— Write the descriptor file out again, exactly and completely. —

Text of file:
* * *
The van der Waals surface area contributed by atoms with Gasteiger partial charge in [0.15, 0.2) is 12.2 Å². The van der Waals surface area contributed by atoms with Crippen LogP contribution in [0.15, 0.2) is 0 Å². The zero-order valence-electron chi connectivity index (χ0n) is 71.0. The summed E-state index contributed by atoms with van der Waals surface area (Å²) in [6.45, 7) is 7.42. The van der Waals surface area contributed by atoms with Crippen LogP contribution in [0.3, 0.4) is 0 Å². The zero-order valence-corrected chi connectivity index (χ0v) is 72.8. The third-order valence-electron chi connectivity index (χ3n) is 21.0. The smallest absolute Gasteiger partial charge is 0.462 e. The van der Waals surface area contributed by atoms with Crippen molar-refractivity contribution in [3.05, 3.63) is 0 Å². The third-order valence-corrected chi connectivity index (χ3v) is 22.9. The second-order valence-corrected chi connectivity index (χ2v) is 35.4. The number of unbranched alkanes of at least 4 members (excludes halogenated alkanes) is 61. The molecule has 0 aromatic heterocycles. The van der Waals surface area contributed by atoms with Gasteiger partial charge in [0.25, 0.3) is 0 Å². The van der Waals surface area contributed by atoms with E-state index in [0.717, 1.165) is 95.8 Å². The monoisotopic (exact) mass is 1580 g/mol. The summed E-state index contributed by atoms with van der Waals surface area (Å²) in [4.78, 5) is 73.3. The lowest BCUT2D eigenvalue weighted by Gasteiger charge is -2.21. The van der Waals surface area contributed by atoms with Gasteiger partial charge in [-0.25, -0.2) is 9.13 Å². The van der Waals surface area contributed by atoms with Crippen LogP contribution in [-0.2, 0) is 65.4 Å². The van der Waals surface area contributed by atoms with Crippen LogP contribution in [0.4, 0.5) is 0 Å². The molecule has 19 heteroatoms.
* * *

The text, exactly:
The van der Waals surface area contributed by atoms with Gasteiger partial charge in [0.15, 0.2) is 12.2 Å². The van der Waals surface area contributed by atoms with Crippen LogP contribution in [0.15, 0.2) is 0 Å². The zero-order valence-electron chi connectivity index (χ0n) is 71.0. The summed E-state index contributed by atoms with van der Waals surface area (Å²) in [6.45, 7) is 7.42. The van der Waals surface area contributed by atoms with Crippen LogP contribution in [0.3, 0.4) is 0 Å². The zero-order valence-corrected chi connectivity index (χ0v) is 72.8. The third-order valence-electron chi connectivity index (χ3n) is 21.0. The smallest absolute Gasteiger partial charge is 0.462 e. The van der Waals surface area contributed by atoms with Crippen molar-refractivity contribution in [3.05, 3.63) is 0 Å². The third-order valence-corrected chi connectivity index (χ3v) is 22.9. The second-order valence-corrected chi connectivity index (χ2v) is 35.4. The number of unbranched alkanes of at least 4 members (excludes halogenated alkanes) is 61. The molecule has 0 aromatic heterocycles. The van der Waals surface area contributed by atoms with Gasteiger partial charge in [0.25, 0.3) is 0 Å². The van der Waals surface area contributed by atoms with E-state index in [0.717, 1.165) is 95.8 Å². The monoisotopic (exact) mass is 1580 g/mol. The summed E-state index contributed by atoms with van der Waals surface area (Å²) in [4.78, 5) is 73.3. The lowest BCUT2D eigenvalue weighted by Gasteiger charge is -2.21. The van der Waals surface area contributed by atoms with Gasteiger partial charge in [-0.25, -0.2) is 9.13 Å². The van der Waals surface area contributed by atoms with Crippen LogP contribution in [-0.2, 0) is 65.4 Å². The van der Waals surface area contributed by atoms with Crippen LogP contribution in [0.4, 0.5) is 0 Å². The molecule has 19 heteroatoms.